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Some of the finest moments in the episode are also some of the most familiar in both what we’ve come to expect from Moffat and our own familiarity with the original text.

In Matt Smith, we have a Doctor who can bring real pathos to some of the more flippant of Moffat’s one liners such as his reading of: “It’s this or go to a room and design a new kind of screwdriver. Don’t make my mistakes,” and a Doctor who has both a natural affinity with children and an ability to unite two lonely hearts.

Perhaps its best moment is in the breathtakingly simplistic way the Doctor enacts his role as the ghost of Christmas yet to come. What’s interesting is that the Doctor’s early attempts to change the course of Sardick’s life may have changed his experiences but it didn’t change his fate; he still turns towards misery and loneliness.

It’s the Doctor’s final act, to present the young Sardick with a vision of the life he is headed towards that shocks the most.

It’s also reflected in the Doctor’s attitude towards Abigail’s fate as well; he doesn’t attempt to save her life, he just wants her and Sardick to make the most of their time while they are here; it’s a consistent character note that Smith nails perfectly and motivates him to save the lives of those on the seemingly doomed ship that is hurtling towards the planet.

After all: “In 900 years of time and space, I’ve never met anyone who wasn’t important before.”

The Pandorica Opens

Season Five was all about irresistible traps. Before the Doctor returned, Amy had settled for a quiet life in the village where nothing happens – it wasn’t until her raggedy doctor came back that her yearning to see the stars drew her into the concluding events of The Pandorica Opens.

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Likewise with the Doctor, he found himself drawn like a moth to a flame to the awful truth that one day he would destroy the universe.

His trap maybe more literal come the end of the episode but the most of the joy in those final moments comes from the neat way Moffat draws together all the desperate elements from the previous episodes.

It may be a familiar trait now but those opening moments where a series worth of plot pieces finally fall into place felt bold, exciting and above all new.

The highlight of the episode is undoubtedly the Doctor’s speech at Stonehenge – his rousing, thinly veiled threats maybe nothing more than bravado in the face of insurmountable odds but Matt Smith nails it perfectly.

Perhaps the most interesting point is that while the Doctor maybe playing ‘The good wizard’ as River calls him, it could be argued that the army of all his past foes see themselves as the heroes of this particular fairy tale.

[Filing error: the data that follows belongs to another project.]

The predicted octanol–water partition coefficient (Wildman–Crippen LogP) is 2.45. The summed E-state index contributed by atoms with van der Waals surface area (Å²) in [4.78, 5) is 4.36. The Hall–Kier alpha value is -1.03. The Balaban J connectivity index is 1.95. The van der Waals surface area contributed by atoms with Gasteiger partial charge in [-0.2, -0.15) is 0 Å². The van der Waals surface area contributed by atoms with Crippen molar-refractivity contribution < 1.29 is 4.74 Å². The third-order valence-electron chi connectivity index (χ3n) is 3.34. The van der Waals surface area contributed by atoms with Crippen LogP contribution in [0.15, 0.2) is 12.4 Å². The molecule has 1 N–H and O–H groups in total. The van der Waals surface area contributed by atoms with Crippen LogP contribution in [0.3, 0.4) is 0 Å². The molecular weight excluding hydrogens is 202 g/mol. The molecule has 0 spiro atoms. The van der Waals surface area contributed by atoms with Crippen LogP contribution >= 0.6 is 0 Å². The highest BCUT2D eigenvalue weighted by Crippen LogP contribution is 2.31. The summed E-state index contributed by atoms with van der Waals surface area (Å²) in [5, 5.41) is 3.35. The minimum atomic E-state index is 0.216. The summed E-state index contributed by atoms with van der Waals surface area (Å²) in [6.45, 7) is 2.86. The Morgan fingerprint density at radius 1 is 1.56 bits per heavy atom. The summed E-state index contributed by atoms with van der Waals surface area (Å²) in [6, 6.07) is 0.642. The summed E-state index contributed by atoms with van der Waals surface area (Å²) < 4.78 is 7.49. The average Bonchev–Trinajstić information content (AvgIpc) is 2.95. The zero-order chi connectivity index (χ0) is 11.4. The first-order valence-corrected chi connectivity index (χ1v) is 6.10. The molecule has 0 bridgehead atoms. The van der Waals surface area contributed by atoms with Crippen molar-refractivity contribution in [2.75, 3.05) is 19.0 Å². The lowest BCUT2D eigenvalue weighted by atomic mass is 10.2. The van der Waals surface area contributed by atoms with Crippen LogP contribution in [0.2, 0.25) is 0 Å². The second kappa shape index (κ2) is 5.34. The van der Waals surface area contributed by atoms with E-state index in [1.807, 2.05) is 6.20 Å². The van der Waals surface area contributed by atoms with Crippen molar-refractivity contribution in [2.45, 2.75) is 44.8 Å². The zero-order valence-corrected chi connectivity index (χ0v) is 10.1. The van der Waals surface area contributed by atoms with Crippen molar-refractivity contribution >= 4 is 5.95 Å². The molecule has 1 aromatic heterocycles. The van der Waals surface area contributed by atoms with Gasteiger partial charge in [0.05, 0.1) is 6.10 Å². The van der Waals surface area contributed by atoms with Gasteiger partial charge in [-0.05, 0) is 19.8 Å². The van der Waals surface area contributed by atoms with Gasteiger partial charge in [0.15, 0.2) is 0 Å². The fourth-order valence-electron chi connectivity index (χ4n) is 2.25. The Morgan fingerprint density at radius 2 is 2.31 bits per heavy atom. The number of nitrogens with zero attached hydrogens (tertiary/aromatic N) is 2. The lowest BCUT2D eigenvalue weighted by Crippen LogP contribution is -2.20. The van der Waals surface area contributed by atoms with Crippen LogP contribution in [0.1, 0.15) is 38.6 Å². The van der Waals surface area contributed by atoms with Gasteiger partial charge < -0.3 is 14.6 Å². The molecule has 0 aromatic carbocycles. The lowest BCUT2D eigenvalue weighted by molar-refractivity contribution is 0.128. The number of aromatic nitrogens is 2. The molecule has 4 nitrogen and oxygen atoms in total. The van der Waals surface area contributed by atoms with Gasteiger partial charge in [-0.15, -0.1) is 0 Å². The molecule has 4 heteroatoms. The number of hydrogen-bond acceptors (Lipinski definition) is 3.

How about that for an irresistible trap?

Let’s Kill Hitler

Whereas most show runners at the climax of one complicated storyline might start to answer some of the questions raised in the few episodes remaining; Moffat adds more, and more and then a few more for good measure.

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It’s not always a successful or satisfying way to conclude a two-parter (hence my predilection for the first part of most of the major two part episodes in this list) but again Doctor Who isn’t like other show – it can sustain all these new ideas on pure invention alone.

Where I can only admire the idea of Amy and Rory not raising their child in the traditional sense and throughout Let’s Kill Hitler, they readily accept the idea that they do raise their daughter a little too quickly; I can adore the rollicking execution of that same idea.

It’s like an atheist admiring the architecture of a church; you might not share the same beliefs that forced it into existence but you can still love the craft, the man power and the artistry involved.

And Let’s Kill Hitler gets everything else right; the snappy dialogue, the character development, the big concepts and the little moments that surround them.

Despite a misstep, it’s still one of my favourite resolution episodes purely because it has the guts to take on our expectations and then rewards us in ways that we would never have expected.

The Name of the Doctor

What else could it have been? For a list complied mostly of opening episodes to long-form narratives it would be churlish at this final point not to include the most tantalising, fan pleasing opening episode; The Name of the Doctor.

Doctor Who Series 7: The Name of the Doctor

Where criticism of the handling of Clara’s characterisation maybe valid for some of the episodes of Series Seven; what cannot be ignored is that Moffat consistently brings out the Doctors emotional core.